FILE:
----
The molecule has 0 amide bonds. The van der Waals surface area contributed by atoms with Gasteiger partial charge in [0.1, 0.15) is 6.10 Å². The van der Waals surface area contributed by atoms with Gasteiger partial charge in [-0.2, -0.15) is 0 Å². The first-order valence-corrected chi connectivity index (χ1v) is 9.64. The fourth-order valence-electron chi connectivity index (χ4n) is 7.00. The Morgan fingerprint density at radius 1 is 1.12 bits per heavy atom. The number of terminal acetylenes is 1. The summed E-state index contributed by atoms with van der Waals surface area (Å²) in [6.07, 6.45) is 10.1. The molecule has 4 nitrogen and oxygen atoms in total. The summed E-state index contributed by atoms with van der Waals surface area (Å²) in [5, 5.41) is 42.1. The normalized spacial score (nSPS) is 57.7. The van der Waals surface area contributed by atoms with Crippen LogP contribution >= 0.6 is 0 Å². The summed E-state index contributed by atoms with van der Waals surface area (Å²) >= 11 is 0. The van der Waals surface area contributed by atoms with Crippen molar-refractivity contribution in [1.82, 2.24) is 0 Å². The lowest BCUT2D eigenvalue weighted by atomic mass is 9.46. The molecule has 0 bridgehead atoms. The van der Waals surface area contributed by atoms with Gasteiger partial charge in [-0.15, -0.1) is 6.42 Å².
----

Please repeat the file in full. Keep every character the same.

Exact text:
The molecule has 0 amide bonds. The van der Waals surface area contributed by atoms with Gasteiger partial charge in [0.1, 0.15) is 6.10 Å². The van der Waals surface area contributed by atoms with Gasteiger partial charge in [-0.2, -0.15) is 0 Å². The first-order valence-corrected chi connectivity index (χ1v) is 9.64. The fourth-order valence-electron chi connectivity index (χ4n) is 7.00. The Morgan fingerprint density at radius 1 is 1.12 bits per heavy atom. The number of terminal acetylenes is 1. The summed E-state index contributed by atoms with van der Waals surface area (Å²) in [6.07, 6.45) is 10.1. The molecule has 4 nitrogen and oxygen atoms in total. The summed E-state index contributed by atoms with van der Waals surface area (Å²) in [5, 5.41) is 42.1. The normalized spacial score (nSPS) is 57.7. The van der Waals surface area contributed by atoms with Crippen LogP contribution >= 0.6 is 0 Å². The summed E-state index contributed by atoms with van der Waals surface area (Å²) >= 11 is 0. The van der Waals surface area contributed by atoms with Crippen molar-refractivity contribution in [1.82, 2.24) is 0 Å². The lowest BCUT2D eigenvalue weighted by atomic mass is 9.46. The molecule has 0 bridgehead atoms. The van der Waals surface area contributed by atoms with Gasteiger partial charge in [-0.15, -0.1) is 6.42 Å².